That simply is not the way God works, and I’d like to use this study to examine that fact. In the meantime I would love to hear about what ways you have seen God show up for you personally? What sort of legendary promises has He made to you? How did that change your life moving forward?

Sacrifice and Consecration- Summary

I had very personal reasons to do this particular research. Which makes sense, this is a personal blog. But even if my situation was different from yours, I do believe that the principles we have discussed are generally useful.

The differences between sacrifice and consecration are an excellent example of how the gospel is both wonderfully simple and delightfully complex at the same time. To satisfy both laws all one has to do is give to God whatever their conscience moves them to give. One’s duty is not any more complex than that.

But behind that simplicity there are systems and reasons. Behind the “what” we are supposed to do there is always the “why” we are supposed to do it. I am grateful for a God who recognizes that we will be naturally curious, and takes the time to explain things to us. My faith is reaffirmed whenever I go to the scriptures, and there discover that He already wrote the answers before I even conceived of the questions.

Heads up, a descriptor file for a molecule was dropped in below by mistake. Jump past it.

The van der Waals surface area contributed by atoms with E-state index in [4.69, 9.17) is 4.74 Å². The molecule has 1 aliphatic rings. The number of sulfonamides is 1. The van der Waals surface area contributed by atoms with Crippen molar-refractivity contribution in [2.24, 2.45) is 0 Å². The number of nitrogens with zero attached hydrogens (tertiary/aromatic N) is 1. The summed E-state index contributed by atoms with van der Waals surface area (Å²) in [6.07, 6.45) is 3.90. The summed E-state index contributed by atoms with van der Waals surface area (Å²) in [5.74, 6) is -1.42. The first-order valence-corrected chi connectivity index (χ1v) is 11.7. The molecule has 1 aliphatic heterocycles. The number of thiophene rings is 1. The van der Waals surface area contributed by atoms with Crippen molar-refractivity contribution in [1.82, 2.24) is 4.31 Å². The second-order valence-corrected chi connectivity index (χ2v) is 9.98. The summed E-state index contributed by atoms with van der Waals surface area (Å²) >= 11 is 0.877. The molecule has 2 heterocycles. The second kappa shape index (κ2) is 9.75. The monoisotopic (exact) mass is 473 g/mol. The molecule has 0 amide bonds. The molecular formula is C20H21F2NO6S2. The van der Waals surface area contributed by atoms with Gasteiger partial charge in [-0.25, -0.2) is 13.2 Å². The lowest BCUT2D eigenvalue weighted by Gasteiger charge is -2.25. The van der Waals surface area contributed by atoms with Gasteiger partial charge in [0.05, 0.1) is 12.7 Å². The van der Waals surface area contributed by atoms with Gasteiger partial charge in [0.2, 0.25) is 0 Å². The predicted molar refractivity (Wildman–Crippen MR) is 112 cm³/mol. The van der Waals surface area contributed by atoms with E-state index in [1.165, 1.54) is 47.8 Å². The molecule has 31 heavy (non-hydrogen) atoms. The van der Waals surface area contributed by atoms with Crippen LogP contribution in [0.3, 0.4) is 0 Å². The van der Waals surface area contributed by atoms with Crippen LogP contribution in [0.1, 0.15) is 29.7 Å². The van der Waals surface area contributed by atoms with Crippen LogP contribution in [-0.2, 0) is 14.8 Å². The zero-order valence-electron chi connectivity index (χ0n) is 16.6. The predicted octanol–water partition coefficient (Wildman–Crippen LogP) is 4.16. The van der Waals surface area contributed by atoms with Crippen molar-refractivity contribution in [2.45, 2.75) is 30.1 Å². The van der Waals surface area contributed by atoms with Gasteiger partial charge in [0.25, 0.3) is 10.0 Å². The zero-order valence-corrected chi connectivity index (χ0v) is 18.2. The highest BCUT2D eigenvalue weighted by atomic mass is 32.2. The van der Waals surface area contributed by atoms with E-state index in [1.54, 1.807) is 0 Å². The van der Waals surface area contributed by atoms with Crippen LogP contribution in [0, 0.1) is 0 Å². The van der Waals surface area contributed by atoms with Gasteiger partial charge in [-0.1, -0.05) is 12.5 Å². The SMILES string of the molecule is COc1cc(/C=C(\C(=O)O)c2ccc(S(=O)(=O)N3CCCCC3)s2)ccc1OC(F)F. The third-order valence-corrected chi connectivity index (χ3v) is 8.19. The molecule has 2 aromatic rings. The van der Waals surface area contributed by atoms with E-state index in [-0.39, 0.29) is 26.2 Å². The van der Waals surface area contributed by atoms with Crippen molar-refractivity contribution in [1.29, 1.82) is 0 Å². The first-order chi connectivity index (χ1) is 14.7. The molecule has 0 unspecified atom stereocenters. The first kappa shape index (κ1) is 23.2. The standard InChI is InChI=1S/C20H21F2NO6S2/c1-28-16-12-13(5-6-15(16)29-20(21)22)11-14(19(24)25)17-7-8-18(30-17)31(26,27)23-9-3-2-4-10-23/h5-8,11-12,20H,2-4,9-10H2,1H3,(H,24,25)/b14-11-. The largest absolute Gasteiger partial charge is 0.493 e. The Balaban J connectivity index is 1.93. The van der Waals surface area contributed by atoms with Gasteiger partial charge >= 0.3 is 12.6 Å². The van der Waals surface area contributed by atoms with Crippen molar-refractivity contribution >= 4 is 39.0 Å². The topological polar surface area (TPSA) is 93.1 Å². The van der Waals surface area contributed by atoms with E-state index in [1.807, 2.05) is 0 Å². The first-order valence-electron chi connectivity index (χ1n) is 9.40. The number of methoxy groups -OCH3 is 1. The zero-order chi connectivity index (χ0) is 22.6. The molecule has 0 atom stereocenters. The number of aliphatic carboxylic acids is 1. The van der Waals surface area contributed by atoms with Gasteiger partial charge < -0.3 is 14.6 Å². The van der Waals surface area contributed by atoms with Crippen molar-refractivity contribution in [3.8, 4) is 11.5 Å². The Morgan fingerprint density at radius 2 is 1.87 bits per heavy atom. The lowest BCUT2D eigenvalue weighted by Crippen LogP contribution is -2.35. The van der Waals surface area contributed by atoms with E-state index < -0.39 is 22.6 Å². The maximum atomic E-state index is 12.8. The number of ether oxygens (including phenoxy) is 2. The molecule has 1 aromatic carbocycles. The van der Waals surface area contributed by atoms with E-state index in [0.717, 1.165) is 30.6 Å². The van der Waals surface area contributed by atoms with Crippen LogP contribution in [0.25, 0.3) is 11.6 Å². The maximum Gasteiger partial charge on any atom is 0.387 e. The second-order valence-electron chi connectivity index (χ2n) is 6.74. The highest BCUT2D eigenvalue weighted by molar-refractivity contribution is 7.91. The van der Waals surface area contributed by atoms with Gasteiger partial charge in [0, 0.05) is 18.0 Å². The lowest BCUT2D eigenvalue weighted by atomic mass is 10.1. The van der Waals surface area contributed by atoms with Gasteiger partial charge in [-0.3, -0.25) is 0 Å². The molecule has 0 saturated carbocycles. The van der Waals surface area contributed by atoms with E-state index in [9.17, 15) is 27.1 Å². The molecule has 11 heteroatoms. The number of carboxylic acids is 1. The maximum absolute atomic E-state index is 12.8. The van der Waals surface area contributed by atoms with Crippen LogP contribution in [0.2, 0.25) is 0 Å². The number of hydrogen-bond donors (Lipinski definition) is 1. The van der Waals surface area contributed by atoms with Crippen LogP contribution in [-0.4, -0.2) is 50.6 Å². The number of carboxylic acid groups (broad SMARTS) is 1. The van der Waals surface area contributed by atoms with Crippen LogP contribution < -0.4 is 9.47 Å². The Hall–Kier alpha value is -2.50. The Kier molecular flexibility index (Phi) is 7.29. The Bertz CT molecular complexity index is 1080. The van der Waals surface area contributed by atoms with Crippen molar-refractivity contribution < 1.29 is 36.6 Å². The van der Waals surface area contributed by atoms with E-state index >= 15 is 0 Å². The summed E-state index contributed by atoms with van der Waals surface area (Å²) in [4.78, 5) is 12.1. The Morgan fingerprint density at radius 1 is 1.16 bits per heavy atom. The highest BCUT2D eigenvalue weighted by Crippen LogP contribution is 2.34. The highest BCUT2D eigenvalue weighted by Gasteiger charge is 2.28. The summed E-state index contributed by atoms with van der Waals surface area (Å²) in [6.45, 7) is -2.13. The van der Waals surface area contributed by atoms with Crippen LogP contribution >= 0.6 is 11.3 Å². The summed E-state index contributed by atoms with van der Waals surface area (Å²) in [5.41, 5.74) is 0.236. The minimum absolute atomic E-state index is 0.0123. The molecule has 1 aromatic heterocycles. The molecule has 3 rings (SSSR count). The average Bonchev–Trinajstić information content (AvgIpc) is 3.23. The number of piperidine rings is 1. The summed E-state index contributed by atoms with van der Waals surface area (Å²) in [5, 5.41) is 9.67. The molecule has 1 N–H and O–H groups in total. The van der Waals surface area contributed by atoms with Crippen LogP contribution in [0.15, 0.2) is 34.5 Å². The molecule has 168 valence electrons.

We Sacrifice Our Obstacles

Jesus might have done away with animal sacrifice, but that does not mean that sacrifice itself was done away with. That law is still in full force. The only difference is that instead of giving up our animals, we give up whatever things obstruct us from fully following God.
Most obviously this means our sins. We sacrifice anything that he has declared unworthy, anything that makes us feel guilty. We also sacrifice our excesses. For example, there is nothing wrong in entertainment and media…though we need to keep these indulgences within moderation.